Date of Award

2015

Document Type

Thesis

Department

English

First Advisor

Sarah Ensor

Subjects

Language arts (Secondary) -- Sex differences, Language arts (Secondary) -- Curricula, Language arts (Secondary) -- Social conditions, Academic achievement

DOI

10.15760/honors.149

Abstract

In American schools, young women are routinely provided with examples of strong male characters and authors in the high school English classroom. Written curriculum (such as the syllabus, reading list, and grading practices) continues to contribute to the erasure of the female student. Furthermore, hidden curriculum (lessons that are taught “unintentionally” such as norms or values), such as a teacher’s use of gendered language, or time spent with students of different genders, reflects this same problem as teachers unintentionally disempower the female voice in the classroom. The result is female students who are less confident in the classroom and the workplace later in life. To combat this issue, I present an alternative to the traditional English curriculum that is more gender inclusive and empowering. The syllabus will include not only suggestions for literature, but also ideas for leading class discussion, workshops, and assignments that serve to empower the young female student and empower male students with the skills necessary to combat continued gender issues. Should this class be taught, students would finish with a strong understanding of literature, vocabulary, and writing. However, students would also leave the class with a better knowledge of the complex topic of women's rights. Female students would have developed a more confident approach to learning, and a more empowered discourse.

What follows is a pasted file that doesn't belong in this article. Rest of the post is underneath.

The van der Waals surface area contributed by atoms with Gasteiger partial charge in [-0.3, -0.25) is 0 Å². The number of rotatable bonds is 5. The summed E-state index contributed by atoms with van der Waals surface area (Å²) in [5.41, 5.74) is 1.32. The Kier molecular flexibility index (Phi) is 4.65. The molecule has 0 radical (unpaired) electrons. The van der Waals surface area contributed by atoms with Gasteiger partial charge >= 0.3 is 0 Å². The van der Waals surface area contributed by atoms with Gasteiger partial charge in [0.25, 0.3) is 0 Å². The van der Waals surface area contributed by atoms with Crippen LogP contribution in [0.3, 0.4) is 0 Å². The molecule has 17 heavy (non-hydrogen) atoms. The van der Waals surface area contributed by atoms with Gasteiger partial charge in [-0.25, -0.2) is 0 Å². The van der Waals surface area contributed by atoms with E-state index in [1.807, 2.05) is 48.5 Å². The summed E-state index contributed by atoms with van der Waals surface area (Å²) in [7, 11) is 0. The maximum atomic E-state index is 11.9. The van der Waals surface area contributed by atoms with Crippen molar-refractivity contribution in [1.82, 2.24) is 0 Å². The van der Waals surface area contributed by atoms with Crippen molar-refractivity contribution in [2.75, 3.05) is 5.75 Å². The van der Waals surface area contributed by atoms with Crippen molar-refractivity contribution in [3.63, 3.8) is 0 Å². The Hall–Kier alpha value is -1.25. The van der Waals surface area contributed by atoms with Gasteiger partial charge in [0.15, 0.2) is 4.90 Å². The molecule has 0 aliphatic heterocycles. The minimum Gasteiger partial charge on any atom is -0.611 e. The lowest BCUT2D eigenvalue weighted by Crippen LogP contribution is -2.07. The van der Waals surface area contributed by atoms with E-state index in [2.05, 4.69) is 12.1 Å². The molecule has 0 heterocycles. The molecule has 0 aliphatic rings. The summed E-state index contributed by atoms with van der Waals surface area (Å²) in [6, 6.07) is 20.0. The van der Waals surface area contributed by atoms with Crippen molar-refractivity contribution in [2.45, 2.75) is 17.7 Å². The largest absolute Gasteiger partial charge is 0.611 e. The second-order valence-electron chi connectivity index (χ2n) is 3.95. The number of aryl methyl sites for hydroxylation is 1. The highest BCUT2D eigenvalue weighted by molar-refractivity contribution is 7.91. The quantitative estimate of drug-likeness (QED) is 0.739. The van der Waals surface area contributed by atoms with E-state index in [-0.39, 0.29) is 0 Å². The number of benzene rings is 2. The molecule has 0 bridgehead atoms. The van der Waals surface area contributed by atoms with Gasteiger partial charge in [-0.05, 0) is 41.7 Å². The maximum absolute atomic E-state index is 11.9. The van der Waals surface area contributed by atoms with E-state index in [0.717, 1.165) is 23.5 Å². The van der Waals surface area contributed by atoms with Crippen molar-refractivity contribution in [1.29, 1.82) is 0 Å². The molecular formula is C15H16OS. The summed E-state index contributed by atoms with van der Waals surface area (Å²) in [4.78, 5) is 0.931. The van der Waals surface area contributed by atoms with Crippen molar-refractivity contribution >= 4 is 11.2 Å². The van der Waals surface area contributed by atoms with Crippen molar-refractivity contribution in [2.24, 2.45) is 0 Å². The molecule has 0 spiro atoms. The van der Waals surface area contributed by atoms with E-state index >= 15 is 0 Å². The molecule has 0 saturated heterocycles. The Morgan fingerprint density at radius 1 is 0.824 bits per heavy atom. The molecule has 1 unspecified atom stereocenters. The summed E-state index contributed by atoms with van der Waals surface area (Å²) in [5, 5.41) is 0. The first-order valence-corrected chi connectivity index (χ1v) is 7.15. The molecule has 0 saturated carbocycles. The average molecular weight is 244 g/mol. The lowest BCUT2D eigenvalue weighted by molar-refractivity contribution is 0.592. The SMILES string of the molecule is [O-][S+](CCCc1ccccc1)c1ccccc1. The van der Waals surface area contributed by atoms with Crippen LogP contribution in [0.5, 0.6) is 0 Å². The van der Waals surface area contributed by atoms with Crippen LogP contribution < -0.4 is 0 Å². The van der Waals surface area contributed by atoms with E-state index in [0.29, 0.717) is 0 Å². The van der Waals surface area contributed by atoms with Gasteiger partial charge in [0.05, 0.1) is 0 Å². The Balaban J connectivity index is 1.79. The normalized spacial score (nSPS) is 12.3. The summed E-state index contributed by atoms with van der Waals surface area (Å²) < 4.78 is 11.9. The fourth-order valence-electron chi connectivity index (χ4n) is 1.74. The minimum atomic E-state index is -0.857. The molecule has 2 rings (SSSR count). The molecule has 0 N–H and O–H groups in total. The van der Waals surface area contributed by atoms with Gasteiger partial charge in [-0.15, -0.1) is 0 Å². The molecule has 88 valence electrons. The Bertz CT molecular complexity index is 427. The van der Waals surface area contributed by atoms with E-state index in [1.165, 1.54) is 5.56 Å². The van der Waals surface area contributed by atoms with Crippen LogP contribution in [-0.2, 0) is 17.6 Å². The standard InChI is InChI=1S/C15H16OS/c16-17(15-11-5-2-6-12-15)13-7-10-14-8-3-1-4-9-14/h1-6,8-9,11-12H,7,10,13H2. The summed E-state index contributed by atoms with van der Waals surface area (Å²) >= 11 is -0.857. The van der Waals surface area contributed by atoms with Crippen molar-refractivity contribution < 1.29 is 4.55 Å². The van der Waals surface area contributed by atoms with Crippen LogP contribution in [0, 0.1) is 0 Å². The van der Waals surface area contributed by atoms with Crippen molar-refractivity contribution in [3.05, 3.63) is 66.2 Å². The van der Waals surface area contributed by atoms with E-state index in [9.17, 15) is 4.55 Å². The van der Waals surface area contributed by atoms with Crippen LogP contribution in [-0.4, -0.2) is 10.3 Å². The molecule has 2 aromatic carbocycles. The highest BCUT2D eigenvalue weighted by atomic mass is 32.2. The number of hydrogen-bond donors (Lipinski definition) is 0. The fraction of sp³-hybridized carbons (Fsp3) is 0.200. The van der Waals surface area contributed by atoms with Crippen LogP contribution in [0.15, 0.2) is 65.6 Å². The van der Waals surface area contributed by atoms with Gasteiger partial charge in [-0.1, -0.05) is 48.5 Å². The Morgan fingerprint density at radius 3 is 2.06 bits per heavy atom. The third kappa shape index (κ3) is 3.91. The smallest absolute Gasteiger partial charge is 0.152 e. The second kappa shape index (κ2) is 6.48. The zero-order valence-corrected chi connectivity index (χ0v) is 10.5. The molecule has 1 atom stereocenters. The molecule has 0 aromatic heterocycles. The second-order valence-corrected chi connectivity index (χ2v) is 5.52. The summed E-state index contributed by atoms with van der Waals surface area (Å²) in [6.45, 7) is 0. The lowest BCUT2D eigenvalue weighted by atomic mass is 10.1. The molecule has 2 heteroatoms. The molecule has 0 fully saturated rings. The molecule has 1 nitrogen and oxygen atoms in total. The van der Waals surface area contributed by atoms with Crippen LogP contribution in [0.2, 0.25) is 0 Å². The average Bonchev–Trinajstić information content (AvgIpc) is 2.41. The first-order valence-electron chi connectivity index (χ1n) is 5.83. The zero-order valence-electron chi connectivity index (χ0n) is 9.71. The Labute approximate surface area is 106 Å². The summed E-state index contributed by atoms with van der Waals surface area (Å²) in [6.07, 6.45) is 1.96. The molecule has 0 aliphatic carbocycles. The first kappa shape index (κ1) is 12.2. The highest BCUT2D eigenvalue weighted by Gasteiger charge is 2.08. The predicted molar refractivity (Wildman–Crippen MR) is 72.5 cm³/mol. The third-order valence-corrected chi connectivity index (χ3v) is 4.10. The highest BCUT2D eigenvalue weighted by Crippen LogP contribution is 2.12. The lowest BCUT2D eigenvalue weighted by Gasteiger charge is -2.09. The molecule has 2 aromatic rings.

Comments

An undergraduate honors thesis submitted in partial fulfillment of the requirements of Bachelor of Arts in University Honors and English

Persistent Identifier

http://archives.pdx.edu/ds/psu/15389

Share

COinS